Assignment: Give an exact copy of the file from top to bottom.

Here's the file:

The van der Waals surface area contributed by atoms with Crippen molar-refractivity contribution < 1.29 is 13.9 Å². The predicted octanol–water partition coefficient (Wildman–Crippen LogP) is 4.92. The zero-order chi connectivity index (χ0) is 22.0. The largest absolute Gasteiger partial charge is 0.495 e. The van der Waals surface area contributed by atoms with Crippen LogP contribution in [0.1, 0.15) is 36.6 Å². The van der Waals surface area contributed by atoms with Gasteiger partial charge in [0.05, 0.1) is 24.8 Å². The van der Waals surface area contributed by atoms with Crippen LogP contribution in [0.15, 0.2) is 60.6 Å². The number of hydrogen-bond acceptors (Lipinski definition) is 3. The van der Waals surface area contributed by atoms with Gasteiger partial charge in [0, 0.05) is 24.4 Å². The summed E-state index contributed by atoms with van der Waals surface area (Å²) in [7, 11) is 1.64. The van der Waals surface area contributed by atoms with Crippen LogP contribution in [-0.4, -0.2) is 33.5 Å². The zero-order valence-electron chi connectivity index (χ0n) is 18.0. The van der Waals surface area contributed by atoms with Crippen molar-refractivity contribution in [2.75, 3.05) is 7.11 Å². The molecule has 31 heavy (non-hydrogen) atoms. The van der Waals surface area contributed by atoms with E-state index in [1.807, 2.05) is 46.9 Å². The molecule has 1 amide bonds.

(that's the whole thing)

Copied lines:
The van der Waals surface area contributed by atoms with Crippen molar-refractivity contribution < 1.29 is 13.9 Å². The predicted octanol–water partition coefficient (Wildman–Crippen LogP) is 4.92. The zero-order chi connectivity index (χ0) is 22.0. The largest absolute Gasteiger partial charge is 0.495 e. The van der Waals surface area contributed by atoms with Crippen LogP contribution in [0.1, 0.15) is 36.6 Å². The van der Waals surface area contributed by atoms with Gasteiger partial charge in [0.05, 0.1) is 24.8 Å². The van der Waals surface area contributed by atoms with Crippen LogP contribution in [0.15, 0.2) is 60.6 Å². The number of hydrogen-bond acceptors (Lipinski definition) is 3. The van der Waals surface area contributed by atoms with Gasteiger partial charge in [0, 0.05) is 24.4 Å². The summed E-state index contributed by atoms with van der Waals surface area (Å²) in [7, 11) is 1.64. The van der Waals surface area contributed by atoms with Crippen LogP contribution in [-0.4, -0.2) is 33.5 Å². The zero-order valence-electron chi connectivity index (χ0n) is 18.0. The van der Waals surface area contributed by atoms with Crippen molar-refractivity contribution in [2.75, 3.05) is 7.11 Å². The molecule has 31 heavy (non-hydrogen) atoms. The van der Waals surface area contributed by atoms with E-state index in [1.807, 2.05) is 46.9 Å². The molecule has 1 amide bonds.